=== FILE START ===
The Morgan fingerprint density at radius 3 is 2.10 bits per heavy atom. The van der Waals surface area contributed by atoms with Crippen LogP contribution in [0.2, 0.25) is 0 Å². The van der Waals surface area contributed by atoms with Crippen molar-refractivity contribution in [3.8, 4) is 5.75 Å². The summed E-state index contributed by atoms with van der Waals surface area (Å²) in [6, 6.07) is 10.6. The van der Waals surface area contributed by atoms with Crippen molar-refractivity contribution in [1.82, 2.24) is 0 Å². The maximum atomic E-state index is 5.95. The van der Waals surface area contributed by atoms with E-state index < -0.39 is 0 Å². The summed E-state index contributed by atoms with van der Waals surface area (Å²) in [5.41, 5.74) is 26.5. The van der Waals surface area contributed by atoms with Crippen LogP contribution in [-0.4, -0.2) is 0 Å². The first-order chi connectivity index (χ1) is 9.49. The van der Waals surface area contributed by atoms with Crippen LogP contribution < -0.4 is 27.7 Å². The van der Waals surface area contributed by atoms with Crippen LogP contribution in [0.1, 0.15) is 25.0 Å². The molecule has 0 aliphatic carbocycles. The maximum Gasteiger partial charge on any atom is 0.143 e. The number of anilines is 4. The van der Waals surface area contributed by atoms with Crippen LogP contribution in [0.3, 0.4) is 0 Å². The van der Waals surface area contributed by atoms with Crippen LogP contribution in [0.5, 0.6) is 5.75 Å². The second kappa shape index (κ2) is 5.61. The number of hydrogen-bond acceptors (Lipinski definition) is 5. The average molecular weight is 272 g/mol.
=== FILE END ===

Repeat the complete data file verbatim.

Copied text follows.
The Morgan fingerprint density at radius 3 is 2.10 bits per heavy atom. The van der Waals surface area contributed by atoms with Crippen LogP contribution in [0.2, 0.25) is 0 Å². The van der Waals surface area contributed by atoms with Crippen molar-refractivity contribution in [3.8, 4) is 5.75 Å². The summed E-state index contributed by atoms with van der Waals surface area (Å²) in [6, 6.07) is 10.6. The van der Waals surface area contributed by atoms with Crippen molar-refractivity contribution in [1.82, 2.24) is 0 Å². The maximum atomic E-state index is 5.95. The van der Waals surface area contributed by atoms with E-state index < -0.39 is 0 Å². The summed E-state index contributed by atoms with van der Waals surface area (Å²) in [5.41, 5.74) is 26.5. The van der Waals surface area contributed by atoms with Crippen LogP contribution in [-0.4, -0.2) is 0 Å². The first-order chi connectivity index (χ1) is 9.49. The van der Waals surface area contributed by atoms with Crippen LogP contribution < -0.4 is 27.7 Å². The van der Waals surface area contributed by atoms with Crippen LogP contribution in [0.1, 0.15) is 25.0 Å². The molecule has 0 aliphatic carbocycles. The maximum Gasteiger partial charge on any atom is 0.143 e. The number of anilines is 4. The van der Waals surface area contributed by atoms with Crippen LogP contribution in [0.3, 0.4) is 0 Å². The van der Waals surface area contributed by atoms with Crippen LogP contribution in [0.5, 0.6) is 5.75 Å². The second kappa shape index (κ2) is 5.61. The number of hydrogen-bond acceptors (Lipinski definition) is 5. The average molecular weight is 272 g/mol.